Jack Dorsey posted last week on reconsidering the use of the term ‘user.’ He proposes replacing it with the word ‘customer’ in the general sense, and ‘buyer’ and ‘seller’ in the specific Square context. While I agree in the general sense that the term ‘user’ is somewhat disparaging (though not as bad as some terms I’ve heard – like ‘muggle’) , I think that replacing the term with ‘customer’ is a step backwards. It focuses too much attention on the actual money transaction part of the person’s interaction with the product, which obscures all the more important characteristics of the person.
The problem with the term ‘user’ is that it’s too simple. It pushes us into a model where we think of company, product and user. In reality, we have multi-tiered communities that interact with our products. At StartupDigest we had Curators, subscribers, VIPs to name just a few. At GroupTie we have members, organizers and groups. At bigger sites like Facebook and Google, they have advertisers, developers, members, users and so on. There are too many to name. It becomes very difficult very quickly to think or talk about them in general without resorting to a word like user. It becomes even more difficult because with these various roles comes an interplay between them. Doing something to improve the advertiser experience, may hurt the member experience. Making it easier to buy may hurt the seller.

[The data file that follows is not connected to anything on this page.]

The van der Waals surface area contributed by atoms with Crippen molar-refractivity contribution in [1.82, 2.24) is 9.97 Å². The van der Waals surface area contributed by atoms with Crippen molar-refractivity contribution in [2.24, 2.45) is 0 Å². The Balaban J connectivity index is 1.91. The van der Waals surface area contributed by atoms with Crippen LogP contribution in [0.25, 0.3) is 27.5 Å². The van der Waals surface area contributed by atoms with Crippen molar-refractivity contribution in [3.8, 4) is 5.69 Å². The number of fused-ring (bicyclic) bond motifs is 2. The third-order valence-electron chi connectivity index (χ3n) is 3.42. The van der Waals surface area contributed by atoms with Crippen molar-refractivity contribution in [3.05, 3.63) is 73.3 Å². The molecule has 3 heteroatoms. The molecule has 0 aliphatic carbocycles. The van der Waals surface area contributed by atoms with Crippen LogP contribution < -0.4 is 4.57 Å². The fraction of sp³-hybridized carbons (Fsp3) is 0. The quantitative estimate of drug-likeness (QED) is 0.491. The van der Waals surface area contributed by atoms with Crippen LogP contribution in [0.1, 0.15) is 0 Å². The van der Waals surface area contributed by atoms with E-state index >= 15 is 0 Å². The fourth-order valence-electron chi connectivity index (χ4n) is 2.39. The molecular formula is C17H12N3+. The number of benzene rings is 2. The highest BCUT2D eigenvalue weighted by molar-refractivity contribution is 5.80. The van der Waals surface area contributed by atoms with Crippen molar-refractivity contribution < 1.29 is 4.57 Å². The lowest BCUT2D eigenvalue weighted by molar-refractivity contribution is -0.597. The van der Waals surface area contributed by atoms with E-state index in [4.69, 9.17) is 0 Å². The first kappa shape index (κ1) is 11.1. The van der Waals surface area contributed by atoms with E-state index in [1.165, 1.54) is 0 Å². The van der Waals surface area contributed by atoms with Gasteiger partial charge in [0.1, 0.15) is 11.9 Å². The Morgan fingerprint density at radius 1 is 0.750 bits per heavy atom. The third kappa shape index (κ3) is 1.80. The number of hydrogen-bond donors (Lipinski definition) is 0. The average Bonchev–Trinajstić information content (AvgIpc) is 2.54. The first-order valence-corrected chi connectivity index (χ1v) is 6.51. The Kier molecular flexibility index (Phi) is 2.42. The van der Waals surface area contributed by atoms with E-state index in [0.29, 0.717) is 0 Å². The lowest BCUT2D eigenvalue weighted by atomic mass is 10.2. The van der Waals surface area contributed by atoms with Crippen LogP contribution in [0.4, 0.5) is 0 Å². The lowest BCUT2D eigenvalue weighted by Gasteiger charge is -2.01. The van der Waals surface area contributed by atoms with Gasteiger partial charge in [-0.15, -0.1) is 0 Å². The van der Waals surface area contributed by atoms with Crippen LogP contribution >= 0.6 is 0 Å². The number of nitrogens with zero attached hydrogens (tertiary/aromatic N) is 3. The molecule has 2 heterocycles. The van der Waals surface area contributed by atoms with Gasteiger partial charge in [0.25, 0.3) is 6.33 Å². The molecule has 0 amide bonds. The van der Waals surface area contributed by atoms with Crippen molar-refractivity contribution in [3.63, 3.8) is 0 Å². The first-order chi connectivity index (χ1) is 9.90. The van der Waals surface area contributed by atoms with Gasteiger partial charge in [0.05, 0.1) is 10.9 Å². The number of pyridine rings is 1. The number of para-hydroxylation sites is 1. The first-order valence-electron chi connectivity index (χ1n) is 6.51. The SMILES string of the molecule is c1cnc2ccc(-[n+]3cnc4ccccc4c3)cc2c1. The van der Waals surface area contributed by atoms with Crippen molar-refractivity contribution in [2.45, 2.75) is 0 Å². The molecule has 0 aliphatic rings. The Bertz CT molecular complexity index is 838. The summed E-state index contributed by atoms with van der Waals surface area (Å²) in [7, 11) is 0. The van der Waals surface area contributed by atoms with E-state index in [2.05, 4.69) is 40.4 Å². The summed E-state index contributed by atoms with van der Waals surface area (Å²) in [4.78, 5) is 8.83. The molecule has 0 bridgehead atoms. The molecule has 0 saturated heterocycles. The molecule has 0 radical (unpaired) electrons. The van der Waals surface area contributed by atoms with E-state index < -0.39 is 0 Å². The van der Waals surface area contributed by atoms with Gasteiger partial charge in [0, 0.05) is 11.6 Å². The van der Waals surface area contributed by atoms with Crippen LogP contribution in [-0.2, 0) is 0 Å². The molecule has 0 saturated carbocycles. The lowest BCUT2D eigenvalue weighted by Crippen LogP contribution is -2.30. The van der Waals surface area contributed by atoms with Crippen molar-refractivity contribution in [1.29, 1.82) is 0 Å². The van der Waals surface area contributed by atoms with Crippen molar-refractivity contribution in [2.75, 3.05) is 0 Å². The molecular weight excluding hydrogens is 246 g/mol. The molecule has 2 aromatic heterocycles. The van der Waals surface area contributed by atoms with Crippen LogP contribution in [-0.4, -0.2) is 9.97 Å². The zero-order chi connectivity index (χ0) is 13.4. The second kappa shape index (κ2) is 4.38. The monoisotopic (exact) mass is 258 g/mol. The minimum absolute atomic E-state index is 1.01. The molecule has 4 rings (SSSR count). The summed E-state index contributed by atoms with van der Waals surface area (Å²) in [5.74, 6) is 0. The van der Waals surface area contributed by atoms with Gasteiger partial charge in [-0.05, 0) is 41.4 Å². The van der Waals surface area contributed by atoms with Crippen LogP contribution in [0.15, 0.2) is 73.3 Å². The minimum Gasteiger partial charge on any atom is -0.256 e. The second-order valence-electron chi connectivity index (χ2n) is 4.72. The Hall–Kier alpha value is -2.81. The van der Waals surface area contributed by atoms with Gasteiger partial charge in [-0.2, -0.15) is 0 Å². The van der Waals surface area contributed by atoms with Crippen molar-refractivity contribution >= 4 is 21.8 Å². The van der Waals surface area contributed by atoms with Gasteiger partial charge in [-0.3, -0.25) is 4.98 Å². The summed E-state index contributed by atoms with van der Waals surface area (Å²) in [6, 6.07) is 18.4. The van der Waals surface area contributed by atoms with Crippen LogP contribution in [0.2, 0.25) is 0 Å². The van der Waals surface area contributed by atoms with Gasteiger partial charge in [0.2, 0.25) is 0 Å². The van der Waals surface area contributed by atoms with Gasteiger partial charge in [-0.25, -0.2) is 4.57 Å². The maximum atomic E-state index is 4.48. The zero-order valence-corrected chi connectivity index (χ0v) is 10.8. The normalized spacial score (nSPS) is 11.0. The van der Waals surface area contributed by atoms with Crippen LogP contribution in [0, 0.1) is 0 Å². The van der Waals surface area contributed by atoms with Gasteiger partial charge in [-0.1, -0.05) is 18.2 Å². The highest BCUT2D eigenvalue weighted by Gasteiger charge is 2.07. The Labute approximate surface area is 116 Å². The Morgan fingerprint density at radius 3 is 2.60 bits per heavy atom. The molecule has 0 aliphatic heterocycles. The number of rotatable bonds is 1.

I think the solution actually is to forget about trying to use an archetypal single individual as our model for thinking about how our product interacts with our community. In fact, that is the word that we should use: community. Companies have communities of people that interact with them. They have different use-cases and different interaction models and no one word will describe them. What we need to do is define our community, define the roles that exist within that community (including the role of the company) and then determine what is best for that community.